The Health Benefits of Quitting Smoking
We hear a lot about the health risks of smoking – but what happens when you quit?
Good news! The effects of smoking are actually reversed with every cigarette you don’t have. Over time, your risk of life-threatening health problems, including cancer, reduces dramatically. As soon as you stop smoking your body begins to repair itself.
The health benefits of quitting smoking:
Within 6 hours
Your heart rate slows and your blood pressure becomes more stable.
Within a day
Almost all of the nicotine is out of your bloodstream.
The level of carbon monoxide in your blood has dropped and oxygen can more easily reach your heart and muscles.
Your fingertips become warmer and your hands steadier.
Within a week
Your sense of taste and smell may improve.
You have higher blood levels of protective antioxidants such as vitamin C.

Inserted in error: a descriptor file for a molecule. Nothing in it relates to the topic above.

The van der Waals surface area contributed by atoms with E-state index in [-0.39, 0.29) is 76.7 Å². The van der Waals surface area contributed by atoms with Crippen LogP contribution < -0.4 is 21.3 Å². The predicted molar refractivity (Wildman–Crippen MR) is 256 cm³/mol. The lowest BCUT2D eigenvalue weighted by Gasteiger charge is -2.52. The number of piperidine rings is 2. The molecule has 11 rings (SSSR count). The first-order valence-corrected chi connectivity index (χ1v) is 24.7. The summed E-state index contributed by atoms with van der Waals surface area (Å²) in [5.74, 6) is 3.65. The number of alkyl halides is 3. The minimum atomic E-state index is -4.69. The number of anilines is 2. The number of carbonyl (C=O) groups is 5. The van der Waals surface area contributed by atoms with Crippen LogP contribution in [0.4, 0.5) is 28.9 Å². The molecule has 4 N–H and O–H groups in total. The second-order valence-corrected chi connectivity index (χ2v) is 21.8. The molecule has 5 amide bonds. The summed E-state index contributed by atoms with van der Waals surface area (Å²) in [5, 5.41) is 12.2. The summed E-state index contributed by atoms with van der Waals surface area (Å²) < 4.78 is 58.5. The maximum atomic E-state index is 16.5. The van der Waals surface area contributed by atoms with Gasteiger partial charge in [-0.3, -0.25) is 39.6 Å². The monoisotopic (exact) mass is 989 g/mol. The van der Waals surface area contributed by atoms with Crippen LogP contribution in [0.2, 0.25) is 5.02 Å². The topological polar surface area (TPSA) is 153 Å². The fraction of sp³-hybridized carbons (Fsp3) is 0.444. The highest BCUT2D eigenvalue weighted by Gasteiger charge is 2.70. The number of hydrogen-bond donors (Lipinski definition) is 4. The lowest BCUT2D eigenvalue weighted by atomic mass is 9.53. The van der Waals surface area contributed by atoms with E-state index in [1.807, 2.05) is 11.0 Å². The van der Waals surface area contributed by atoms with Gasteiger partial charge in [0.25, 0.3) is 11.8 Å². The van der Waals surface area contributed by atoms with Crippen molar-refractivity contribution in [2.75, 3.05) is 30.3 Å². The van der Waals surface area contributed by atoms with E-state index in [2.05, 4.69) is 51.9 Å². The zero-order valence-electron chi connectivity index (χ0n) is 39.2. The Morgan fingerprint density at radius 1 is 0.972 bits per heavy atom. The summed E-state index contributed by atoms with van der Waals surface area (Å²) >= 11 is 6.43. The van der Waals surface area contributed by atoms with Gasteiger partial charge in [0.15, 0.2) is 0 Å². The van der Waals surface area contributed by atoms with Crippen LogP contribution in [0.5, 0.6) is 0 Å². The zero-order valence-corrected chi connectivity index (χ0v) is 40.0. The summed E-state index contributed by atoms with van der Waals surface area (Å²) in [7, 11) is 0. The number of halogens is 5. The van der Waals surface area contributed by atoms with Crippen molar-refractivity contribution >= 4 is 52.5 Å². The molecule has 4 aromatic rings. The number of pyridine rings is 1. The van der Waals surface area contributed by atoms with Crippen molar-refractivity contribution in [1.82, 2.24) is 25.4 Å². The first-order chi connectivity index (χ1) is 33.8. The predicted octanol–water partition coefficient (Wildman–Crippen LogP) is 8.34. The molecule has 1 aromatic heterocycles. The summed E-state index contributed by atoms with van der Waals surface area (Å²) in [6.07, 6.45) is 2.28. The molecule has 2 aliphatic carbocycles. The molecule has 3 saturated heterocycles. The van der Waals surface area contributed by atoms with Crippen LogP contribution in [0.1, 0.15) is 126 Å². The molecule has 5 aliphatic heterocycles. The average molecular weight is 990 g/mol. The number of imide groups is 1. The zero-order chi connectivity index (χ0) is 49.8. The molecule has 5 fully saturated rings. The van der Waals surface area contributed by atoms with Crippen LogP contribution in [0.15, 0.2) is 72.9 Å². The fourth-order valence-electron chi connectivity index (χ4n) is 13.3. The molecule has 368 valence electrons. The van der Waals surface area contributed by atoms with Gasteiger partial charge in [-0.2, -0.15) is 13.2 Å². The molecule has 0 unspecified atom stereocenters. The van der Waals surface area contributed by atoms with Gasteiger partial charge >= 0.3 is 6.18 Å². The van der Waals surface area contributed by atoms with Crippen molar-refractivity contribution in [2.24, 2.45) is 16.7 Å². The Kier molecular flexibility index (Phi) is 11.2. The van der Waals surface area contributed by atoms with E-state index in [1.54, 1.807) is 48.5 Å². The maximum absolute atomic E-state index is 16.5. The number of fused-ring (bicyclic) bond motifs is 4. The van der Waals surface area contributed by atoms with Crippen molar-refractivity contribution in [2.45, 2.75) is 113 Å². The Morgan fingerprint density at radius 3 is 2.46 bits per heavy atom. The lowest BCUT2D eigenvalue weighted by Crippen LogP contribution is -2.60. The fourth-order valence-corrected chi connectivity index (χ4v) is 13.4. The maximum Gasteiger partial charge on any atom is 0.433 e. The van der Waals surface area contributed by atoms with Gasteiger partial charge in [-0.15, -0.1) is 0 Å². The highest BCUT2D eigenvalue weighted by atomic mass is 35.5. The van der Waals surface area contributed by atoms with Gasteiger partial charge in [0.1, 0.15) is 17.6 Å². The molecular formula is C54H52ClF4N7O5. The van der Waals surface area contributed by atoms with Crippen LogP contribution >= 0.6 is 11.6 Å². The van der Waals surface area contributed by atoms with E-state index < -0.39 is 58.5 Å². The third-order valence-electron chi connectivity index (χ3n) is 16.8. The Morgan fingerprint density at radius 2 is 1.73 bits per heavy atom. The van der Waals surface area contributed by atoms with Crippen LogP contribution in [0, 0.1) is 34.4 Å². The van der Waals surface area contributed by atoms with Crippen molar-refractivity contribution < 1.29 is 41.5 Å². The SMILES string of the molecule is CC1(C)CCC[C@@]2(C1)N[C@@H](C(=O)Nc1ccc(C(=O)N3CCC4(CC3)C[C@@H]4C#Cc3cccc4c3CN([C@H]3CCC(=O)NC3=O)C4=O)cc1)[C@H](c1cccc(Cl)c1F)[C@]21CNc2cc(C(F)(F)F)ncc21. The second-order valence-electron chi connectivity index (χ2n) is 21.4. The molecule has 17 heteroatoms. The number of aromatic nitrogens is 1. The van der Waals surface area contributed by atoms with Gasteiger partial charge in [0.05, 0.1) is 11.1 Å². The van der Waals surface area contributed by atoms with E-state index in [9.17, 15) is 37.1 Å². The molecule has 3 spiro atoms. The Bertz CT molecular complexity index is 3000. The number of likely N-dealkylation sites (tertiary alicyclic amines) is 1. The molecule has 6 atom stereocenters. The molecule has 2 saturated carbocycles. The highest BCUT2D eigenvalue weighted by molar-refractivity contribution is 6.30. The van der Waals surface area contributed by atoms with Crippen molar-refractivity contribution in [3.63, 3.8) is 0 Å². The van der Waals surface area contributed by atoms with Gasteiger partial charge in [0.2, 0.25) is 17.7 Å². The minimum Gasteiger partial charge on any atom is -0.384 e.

Within 3 months
You’re coughing and wheezing less.
Your lungs’ natural cleaning system is recovering, becoming better at removing mucus, tar and dust from your lungs (exercise helps to clear out your lungs).
Your immune system is beginning its recovery so your body is better at fighting off infection.
Your blood is less thick and sticky and blood flow to your hands and feet has improved.
Within 6 months
You are less likely to be coughing up phlegm.
You're likely to feel less stressed than when you were smoking.
After 1 year
Your lungs are now healthier and you’ll be breathing easier than if you’d kept smoking.
Within 2 to 5 years
There is a large drop in your risk of heart attack and stroke and this risk will continue to gradually decrease over time.
For women, within five years, the risk of cervical cancer is the same as someone who has never smoked.
After 10 years
Your risk of lung cancer is lower than that of a continuing smoker (provided the disease was not already present when you quit).
After 15 years
Your risk of heart attack and stroke is close to that of a person who has never smoked.
How fast and how well your body recovers can depend on the number of cigarettes you normally smoke and how long you’ve been smoking, and whether you already have a smoking-related disease.
This article originally appeared at the Quit website